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Capital Punishment: Costs of the Death Penalty

Oct 08, 1999 643 Words
Capital Punishment: Costs of The Death Penalty

Let us suppose that killing as a form of punishment is a moral and universally accepted practice. Would it then be acceptable to issue this irreparable sanction to a select few while allowing others, equally accountable, to avoid it? It is acceptable to our criminal justice system for it seems to be standard operating procedure. Many embrace the death penalty based on the "eye for an eye" concept. There is certainly some merit to this argument and it seems quite fair and logical. Unfortunately our use of the death penalty is neither fair nor logical. Our criminal justice system's "lip service" to the age-old concept is an insulting disguise for such an obscurity of fairness and logic. The death penalty is frivolous and discriminatory in its procedure because of the unreasonable prices we pay to execute certain groups at much higher rates than others.

We pay different prices for using a death penalty. Sadly, today more than ever, the dollar seems to be the endlessly interchangeable standard of value. We strive to make money, save money and when we spend money we do so with a valued return in mind. Accordingly, a popular argument contends that we spend too much money incarcerating prisoners for life. We probably do but the price tag on issuing a death sentence according to a Florida study is $3.1 million compared to $1 million for a life sentence; a 3100% difference (Walker 1994, 108). Imagine your death being valued at $3.1 million - how flattering. Based on these figures, the difference in the price of an execution and the price of life behind bars is enough to feed 7,200 starving children for ten years. The price of an execution is amazing. Naturally, for such a price, we should consider our "valued" return. In return for an execution we receive utter incapacitation; an essential return indeed but we get the same from a life sentence at a fraction of the cost. What else do we get? Perhaps we satisfy a need for revenge. Perhaps we feel that we need to keep revenge alive at any price. After all, we pay top dollar for it. So who exactly is the target of our vengeance and why? From 1930 to 1980 executions for whites numbered 1754 compared to 2066 for blacks (Bedau 1982). In 1978 blacks claimed 4888 murder victims. Of these, 536 were white or 12% (Bedau 1982). About half the death row population was black and 85% of their victims were white (Bedau 1982). Blacks who kill whites have a 25% chance of receiving the death penalty while whites have a 0% chance of receiving it for killing a black. For a black person, killing a white person could be deadly.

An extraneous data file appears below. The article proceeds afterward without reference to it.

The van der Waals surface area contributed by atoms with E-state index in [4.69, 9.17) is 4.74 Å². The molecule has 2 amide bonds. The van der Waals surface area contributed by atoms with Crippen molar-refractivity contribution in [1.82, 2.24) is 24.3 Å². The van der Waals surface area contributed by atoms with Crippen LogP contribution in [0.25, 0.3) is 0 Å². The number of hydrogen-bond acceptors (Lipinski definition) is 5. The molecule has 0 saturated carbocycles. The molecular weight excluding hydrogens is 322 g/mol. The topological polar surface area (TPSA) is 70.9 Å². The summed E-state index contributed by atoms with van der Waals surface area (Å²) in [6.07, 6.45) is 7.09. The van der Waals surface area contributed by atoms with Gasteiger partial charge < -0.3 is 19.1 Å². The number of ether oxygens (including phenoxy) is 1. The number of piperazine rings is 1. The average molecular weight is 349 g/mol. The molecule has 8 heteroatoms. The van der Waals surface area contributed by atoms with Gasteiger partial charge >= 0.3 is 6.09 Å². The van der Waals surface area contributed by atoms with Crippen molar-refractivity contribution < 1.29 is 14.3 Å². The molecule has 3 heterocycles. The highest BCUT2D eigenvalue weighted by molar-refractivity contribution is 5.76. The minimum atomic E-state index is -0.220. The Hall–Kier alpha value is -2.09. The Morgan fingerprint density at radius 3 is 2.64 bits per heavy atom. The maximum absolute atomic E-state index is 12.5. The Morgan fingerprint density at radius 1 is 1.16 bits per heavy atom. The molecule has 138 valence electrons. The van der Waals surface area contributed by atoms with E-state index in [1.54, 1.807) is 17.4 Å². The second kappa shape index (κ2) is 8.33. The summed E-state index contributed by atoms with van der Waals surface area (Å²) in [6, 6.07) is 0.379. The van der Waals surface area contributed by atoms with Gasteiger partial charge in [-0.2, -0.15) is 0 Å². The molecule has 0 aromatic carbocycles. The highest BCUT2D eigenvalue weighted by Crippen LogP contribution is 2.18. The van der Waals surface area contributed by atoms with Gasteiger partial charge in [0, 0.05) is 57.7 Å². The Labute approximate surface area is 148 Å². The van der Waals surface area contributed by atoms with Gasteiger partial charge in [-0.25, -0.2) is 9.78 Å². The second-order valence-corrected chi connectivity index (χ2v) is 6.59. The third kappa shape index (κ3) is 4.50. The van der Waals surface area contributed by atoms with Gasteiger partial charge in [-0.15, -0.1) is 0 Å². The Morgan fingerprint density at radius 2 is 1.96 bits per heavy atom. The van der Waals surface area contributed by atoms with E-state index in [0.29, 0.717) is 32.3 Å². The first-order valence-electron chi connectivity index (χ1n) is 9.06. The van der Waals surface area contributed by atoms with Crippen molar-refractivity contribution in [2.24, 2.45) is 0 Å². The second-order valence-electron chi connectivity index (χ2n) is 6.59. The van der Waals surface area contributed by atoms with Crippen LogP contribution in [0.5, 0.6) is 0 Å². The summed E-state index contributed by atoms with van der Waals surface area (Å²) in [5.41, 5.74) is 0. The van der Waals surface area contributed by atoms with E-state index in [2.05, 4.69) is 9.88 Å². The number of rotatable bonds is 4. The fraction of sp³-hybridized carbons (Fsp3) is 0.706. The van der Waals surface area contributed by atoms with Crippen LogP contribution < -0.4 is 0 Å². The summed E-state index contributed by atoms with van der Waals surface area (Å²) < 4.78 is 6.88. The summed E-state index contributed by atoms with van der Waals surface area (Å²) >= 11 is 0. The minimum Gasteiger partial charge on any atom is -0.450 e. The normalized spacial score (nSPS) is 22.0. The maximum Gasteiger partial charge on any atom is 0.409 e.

Our criminal justice system's use of the death penalty appears increasingly void of rationale when we consider the other prices we pay. Executions take up to fifteen years or longer (Walker 1994,106). We not only pay for executions but incarceration as well! There is also the ultimate price. In the wake of the criminal justice system's quest to lethally condemn a specific offender, some innocently accused are gassed, hanged and electrocuted in the name of retribution. There are twenty-three known cases of the innocent being put to death by the "state" (Walker 1994,106). Oops. The process of the death penalty is not only frivolous. It is reckless as well.

The criminal justice system is discriminatory in its use of the death penalty. If the overwhelming bias in the process of the death penalty isn't convincing then perhaps the phenomenal expenditures are. Either way we look we find a gross absurdity. The funding of the death penalty is frivolous, its fairness is unrealistic and its process as a whole is unconscionable.

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